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Former phi­losophy pro­fessor Donald Turner, who died on Nov. 21, is remem­bered by stu­dents and col­leagues as a caring indi­vidual. External Affairs | Courtesy

A lover of the arts, occa­sional actor and part-time singer, life of the party, and mentor were just a few of the ways friends of Donald Turner remember him. A man who took an interest in almost every­thing and everyone, Turner died of kidney failure on Nov. 21, at the age of 56, after spending 18 years teaching phi­losophy at Hillsdale College.

Turner won pro­fessor of the year in 2012, and during his time at the college, touched many with his sin­cerity, concern, and love for life.

One of Turner’s defining qual­ities was his social nature, according to col­leagues and former stu­dents. This nature was given a special spot­light on Friday evenings.

Pro­fessor of Biology Dan York hosted get-togethers every Friday evening for faculty, staff, and occa­sionally stu­dents, which faculty members and stu­dents affec­tion­ately termed, “York’s Porch.” Turner was a regular fixture at these Friday night soirees, which con­sisted of con­ver­sation, karaoke, and beer, and lasted for almost a decade.

“Don lived for it,” York said. “Don was always the main person everyone wanted to talk to.”

The evening get-togethers became so popular that York even­tually had to find a way to signal to people when his house was open, since a few enthu­siasts would show up at 5 p.m., as he was just getting home from work. York did this by turning on a neon beer sign. However, for Turner, the sign never came on too soon.

“I remember being in my kitchen, looking out and feeling guilty and thinking, ‘Oh geez,’ because I would see Don starting to circle around and around the block waiting for that sign to turn on,” York said. “After I saw him drive around two or three times I would go and turn the light on, and say, ‘Come on in, Don.’”

York fondly remem­bered the nights that the group was graced by Turner’s voice, with the help of a karaoke machine one of the pro­fessors brought.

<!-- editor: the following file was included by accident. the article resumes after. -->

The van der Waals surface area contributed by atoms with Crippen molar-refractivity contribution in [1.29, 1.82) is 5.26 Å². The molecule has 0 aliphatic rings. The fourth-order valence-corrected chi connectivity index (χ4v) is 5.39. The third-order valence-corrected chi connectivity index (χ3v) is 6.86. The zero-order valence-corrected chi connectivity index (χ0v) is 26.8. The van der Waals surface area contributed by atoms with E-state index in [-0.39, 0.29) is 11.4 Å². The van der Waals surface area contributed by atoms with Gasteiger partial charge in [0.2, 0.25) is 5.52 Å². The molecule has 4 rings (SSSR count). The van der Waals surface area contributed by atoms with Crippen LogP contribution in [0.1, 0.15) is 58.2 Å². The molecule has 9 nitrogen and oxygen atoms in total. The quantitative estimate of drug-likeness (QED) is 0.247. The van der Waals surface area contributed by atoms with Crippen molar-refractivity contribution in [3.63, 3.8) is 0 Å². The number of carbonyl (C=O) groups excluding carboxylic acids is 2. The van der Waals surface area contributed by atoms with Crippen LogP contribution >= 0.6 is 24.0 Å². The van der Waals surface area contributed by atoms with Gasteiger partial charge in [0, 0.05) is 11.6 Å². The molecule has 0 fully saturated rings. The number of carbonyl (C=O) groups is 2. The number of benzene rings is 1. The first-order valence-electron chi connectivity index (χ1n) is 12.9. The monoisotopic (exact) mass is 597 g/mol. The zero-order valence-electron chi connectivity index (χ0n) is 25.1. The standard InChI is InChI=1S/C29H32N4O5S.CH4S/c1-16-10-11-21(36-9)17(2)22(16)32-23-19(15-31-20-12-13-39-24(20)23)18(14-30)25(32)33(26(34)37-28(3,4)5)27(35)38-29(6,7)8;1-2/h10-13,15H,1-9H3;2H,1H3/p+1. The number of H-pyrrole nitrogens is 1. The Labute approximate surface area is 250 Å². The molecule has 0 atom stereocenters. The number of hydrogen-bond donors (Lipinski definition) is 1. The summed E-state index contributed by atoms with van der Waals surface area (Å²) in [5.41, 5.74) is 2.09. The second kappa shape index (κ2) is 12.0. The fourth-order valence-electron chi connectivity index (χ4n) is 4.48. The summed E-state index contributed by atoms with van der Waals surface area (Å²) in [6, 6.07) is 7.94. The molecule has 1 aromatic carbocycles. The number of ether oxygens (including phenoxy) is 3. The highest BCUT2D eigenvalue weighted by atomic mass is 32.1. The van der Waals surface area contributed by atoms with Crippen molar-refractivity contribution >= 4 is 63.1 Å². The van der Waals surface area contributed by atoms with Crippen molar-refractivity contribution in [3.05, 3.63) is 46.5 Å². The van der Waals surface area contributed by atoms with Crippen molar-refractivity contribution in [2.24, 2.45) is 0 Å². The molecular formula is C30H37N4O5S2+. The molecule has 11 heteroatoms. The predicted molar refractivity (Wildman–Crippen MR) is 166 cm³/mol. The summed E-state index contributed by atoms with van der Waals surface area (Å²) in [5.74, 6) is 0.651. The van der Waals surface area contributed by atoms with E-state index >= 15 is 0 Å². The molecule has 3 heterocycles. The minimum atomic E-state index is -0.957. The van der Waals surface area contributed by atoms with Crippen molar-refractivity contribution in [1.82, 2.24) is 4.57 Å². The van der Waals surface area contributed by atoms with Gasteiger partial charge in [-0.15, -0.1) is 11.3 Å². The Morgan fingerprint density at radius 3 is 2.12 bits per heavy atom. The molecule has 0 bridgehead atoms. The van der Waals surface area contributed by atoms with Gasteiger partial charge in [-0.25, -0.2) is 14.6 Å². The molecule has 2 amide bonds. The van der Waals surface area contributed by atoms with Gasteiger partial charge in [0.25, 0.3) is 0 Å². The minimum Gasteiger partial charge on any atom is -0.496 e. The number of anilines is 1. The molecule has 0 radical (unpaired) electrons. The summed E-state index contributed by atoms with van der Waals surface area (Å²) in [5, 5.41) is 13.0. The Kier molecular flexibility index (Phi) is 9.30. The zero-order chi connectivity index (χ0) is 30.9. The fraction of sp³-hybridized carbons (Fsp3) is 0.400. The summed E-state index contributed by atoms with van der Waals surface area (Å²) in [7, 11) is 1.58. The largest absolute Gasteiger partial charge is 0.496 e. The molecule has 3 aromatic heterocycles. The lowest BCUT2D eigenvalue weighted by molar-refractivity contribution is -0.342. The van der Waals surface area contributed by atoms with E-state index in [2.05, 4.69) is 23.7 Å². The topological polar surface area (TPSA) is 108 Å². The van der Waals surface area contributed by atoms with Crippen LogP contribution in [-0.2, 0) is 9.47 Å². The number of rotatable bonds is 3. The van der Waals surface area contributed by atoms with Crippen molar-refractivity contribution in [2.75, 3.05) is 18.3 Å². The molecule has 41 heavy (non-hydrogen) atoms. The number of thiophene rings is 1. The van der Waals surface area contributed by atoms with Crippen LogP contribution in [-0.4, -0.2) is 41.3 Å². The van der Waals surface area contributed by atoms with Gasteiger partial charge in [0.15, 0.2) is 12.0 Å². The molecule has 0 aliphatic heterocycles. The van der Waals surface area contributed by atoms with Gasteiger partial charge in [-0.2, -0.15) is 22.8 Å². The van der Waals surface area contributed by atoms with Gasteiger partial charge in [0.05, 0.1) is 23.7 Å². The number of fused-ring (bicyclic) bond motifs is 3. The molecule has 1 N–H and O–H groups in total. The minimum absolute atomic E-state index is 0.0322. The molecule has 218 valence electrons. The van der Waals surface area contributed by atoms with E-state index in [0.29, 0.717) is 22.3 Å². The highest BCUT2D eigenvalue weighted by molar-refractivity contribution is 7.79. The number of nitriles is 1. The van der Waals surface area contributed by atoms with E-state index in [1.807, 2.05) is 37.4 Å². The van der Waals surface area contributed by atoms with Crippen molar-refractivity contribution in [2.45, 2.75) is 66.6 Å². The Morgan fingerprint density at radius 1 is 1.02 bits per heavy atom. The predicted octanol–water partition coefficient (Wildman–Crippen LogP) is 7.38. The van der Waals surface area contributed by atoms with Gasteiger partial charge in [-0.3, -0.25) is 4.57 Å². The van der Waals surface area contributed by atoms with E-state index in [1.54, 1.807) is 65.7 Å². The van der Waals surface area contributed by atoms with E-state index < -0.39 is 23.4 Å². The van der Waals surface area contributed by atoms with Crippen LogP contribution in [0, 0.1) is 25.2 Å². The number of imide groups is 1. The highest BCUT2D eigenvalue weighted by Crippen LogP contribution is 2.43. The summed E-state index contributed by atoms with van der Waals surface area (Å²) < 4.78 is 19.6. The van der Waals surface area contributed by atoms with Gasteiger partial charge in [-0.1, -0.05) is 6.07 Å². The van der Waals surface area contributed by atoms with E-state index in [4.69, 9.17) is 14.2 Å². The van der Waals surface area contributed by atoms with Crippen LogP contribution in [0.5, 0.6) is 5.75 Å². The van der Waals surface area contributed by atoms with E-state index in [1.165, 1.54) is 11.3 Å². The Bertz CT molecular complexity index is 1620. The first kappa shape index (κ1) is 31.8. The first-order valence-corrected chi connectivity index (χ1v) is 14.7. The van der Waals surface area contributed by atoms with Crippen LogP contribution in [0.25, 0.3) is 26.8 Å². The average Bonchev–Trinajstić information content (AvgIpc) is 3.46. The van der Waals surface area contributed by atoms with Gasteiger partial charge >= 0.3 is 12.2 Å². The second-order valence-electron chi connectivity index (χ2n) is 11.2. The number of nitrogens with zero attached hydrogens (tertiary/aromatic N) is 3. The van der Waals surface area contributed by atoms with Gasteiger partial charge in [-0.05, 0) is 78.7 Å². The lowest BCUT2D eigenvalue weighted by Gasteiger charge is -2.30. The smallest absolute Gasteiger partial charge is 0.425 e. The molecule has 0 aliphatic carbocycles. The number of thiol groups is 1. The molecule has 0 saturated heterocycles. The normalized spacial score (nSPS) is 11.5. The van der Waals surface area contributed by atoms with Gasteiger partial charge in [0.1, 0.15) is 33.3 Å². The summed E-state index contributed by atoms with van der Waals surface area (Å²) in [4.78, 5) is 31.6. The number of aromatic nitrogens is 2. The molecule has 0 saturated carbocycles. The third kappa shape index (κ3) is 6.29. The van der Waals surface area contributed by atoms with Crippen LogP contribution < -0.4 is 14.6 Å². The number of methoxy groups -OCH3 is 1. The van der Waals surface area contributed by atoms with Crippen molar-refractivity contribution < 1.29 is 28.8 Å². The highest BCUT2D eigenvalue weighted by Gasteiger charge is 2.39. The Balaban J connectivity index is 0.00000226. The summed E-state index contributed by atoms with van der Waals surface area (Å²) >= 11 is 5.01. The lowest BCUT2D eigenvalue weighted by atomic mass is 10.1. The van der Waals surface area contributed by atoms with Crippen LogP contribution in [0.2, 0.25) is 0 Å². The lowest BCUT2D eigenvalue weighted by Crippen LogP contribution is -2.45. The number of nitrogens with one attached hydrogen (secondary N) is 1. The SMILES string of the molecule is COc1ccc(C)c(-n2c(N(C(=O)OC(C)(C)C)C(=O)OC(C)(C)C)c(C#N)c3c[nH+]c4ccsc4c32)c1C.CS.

“He had a great voice,” York said. “When Don got a hold of the karaoke mic nobody could get it away from him. He would just sing and sing.”

A faithful choir member at Free Methodist Church, Turner joined the choir when he first started working at the college in 1998.

Choir Director Sue McClung remembers Turner’s voice, and the joy Turner had while singing.

“I miss his voice very much,” McClung said. “He just glowed and was all smiles when he was singing.”

Turner also had a knack for joke-telling.

“Don could tell jokes, and he really liked to tell jokes quite a bit,” York said. “I remember his jokes just as much as I remember the deep philo­sophical con­ver­sa­tions that we had.”

However, Turner didn’t stay for just the music and the jokes.

“If you had an event or party, he always stayed until the very end,” said James Brandon, chairman and pro­fessor of theatre and dance. “He was always looking for that great dis­cussion.”

After missing the end to a great party in graduate school because he turned in early, Turner made sure to stick around from then on, according to Brandon.

“He was the first person to show up and he was the last person to leave,” York said. “He turned out the lights, gen­erally, and closed up the little fire stove that we had.”